• That being said, there are statutory bases for affording Delaware corporations access to the court and its expertise in matters that might not fall within the court’s traditional equitable jurisdiction. In particular, the court maintains a “mediation only” docket through which Delaware corporations may be able to have their disputes mediated by a sitting member of the court before bringing a lawsuit. The court also affords jurisdiction to “technology disputes,” as defined by statute, that might involve only claims for money damages. Each of these programs is aimed at servicing the dispute resolution and litigation needs of Delaware corporations.
  • Punitive damages generally are not available in the Court of Chancery. If a party wishes to pursue punitive damages, any such claim should be pursued in the Superior Court, Delaware’s trial court of law.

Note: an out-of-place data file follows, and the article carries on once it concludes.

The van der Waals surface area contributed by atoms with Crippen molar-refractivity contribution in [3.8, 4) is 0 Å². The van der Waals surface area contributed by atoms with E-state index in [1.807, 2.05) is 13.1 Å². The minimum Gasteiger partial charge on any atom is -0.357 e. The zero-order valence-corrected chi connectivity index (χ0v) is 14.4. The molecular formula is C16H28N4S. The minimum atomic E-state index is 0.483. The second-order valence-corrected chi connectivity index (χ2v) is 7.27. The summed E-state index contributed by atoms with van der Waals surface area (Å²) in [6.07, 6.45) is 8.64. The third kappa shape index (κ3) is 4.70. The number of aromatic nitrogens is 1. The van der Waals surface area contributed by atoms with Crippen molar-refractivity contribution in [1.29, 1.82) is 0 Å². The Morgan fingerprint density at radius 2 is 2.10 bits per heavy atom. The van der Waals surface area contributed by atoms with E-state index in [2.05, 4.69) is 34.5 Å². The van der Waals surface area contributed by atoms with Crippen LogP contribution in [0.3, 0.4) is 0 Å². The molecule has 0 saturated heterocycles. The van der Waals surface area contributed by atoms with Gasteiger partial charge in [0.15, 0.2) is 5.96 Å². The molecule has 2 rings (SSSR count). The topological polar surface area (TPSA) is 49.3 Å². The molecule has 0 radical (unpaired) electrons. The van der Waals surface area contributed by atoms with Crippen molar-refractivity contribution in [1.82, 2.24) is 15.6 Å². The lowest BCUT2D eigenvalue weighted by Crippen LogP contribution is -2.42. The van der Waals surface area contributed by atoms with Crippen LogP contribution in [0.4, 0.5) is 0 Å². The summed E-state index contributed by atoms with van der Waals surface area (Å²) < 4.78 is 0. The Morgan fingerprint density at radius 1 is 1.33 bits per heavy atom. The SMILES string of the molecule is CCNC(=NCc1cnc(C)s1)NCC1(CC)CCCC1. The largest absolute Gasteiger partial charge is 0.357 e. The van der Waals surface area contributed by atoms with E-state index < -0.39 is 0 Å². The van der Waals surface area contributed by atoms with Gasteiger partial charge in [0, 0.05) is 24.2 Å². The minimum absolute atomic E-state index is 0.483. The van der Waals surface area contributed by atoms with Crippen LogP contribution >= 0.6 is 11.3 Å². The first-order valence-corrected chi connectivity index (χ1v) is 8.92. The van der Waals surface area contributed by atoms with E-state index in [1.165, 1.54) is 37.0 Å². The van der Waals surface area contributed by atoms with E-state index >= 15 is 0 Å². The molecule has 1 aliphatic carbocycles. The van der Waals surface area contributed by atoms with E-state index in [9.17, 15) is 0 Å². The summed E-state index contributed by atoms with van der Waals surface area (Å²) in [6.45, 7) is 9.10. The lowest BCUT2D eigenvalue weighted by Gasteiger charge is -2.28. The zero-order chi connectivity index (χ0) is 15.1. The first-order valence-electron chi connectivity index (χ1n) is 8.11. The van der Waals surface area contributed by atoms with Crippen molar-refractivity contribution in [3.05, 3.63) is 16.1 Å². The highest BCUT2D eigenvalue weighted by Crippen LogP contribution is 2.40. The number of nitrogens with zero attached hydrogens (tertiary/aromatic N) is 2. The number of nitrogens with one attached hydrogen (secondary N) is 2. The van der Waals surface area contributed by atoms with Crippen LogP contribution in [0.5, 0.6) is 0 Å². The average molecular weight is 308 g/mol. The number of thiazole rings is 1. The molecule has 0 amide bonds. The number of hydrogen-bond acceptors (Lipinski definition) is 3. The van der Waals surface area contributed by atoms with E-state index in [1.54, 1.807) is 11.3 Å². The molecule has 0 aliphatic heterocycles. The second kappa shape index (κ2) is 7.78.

• All complaints and other affirmative claims, including counterclaims, filed in the Court of Chancery must be verified by an individual party or a director, officer, or other appropriate representative of an entity party pursuing the claim.
  • Parties may file complaints under seal as confidential filings without prior permission of the court. The confidential filing is pursuant to certain prescribed rules, which include immediate notice to and consultation with the adversary regarding the filing of a public, redacted version of the complaint, which must be made within three days of the confidential filing.
  • In order to avoid multiple rounds of Rule 12(b)(6) motions, a plaintiff faced with a motion to dismiss for failure to state a claim must file an amended complaint or run the risk of a dismissal of its original complaint with prejudice, i.e., without permission to amend the original complaint.
  • Similarly, in order to avoid duplicative motions, parties are encouraged to refrain from opposing proposed amended complaints on futility (or failure to state a claim) grounds and instead are urged to consent to the filing of amended complaints with a reservation of the right to challenge the merits of the amended complaint after it is filed.